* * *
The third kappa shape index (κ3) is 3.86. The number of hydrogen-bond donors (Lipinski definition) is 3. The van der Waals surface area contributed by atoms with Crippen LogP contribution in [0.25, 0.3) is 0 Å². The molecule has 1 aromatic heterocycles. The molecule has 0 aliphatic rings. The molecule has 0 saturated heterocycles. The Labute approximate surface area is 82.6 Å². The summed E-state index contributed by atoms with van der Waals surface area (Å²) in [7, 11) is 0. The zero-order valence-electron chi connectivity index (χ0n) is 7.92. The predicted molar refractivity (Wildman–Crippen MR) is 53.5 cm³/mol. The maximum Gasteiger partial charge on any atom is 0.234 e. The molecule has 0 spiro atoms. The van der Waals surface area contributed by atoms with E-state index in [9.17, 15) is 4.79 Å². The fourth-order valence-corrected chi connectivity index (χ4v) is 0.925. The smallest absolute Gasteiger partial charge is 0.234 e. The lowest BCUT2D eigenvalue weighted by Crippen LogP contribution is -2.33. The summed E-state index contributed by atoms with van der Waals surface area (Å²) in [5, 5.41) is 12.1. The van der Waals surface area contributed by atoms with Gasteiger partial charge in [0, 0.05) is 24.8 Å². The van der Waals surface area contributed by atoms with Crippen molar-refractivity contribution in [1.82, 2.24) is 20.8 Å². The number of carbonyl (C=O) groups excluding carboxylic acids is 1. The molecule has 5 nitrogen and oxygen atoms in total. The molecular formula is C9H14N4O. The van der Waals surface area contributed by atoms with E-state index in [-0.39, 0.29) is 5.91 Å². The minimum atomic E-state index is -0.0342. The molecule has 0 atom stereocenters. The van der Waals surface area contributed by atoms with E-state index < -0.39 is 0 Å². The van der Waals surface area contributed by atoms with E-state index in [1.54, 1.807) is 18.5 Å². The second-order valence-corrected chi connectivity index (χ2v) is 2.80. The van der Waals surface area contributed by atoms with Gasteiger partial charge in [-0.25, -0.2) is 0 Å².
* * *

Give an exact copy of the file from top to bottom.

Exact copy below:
The third kappa shape index (κ3) is 3.86. The number of hydrogen-bond donors (Lipinski definition) is 3. The van der Waals surface area contributed by atoms with Crippen LogP contribution in [0.25, 0.3) is 0 Å². The molecule has 1 aromatic heterocycles. The molecule has 0 aliphatic rings. The molecule has 0 saturated heterocycles. The Labute approximate surface area is 82.6 Å². The summed E-state index contributed by atoms with van der Waals surface area (Å²) in [7, 11) is 0. The zero-order valence-electron chi connectivity index (χ0n) is 7.92. The predicted molar refractivity (Wildman–Crippen MR) is 53.5 cm³/mol. The maximum Gasteiger partial charge on any atom is 0.234 e. The molecule has 0 spiro atoms. The van der Waals surface area contributed by atoms with E-state index in [9.17, 15) is 4.79 Å². The fourth-order valence-corrected chi connectivity index (χ4v) is 0.925. The smallest absolute Gasteiger partial charge is 0.234 e. The lowest BCUT2D eigenvalue weighted by Crippen LogP contribution is -2.33. The summed E-state index contributed by atoms with van der Waals surface area (Å²) in [5, 5.41) is 12.1. The van der Waals surface area contributed by atoms with Gasteiger partial charge in [0, 0.05) is 24.8 Å². The van der Waals surface area contributed by atoms with Crippen molar-refractivity contribution in [1.82, 2.24) is 20.8 Å². The number of carbonyl (C=O) groups excluding carboxylic acids is 1. The molecule has 5 nitrogen and oxygen atoms in total. The molecular formula is C9H14N4O. The van der Waals surface area contributed by atoms with E-state index in [-0.39, 0.29) is 5.91 Å². The minimum atomic E-state index is -0.0342. The molecule has 0 atom stereocenters. The van der Waals surface area contributed by atoms with E-state index < -0.39 is 0 Å². The van der Waals surface area contributed by atoms with E-state index in [1.54, 1.807) is 18.5 Å². The second-order valence-corrected chi connectivity index (χ2v) is 2.80. The van der Waals surface area contributed by atoms with Gasteiger partial charge in [-0.25, -0.2) is 0 Å².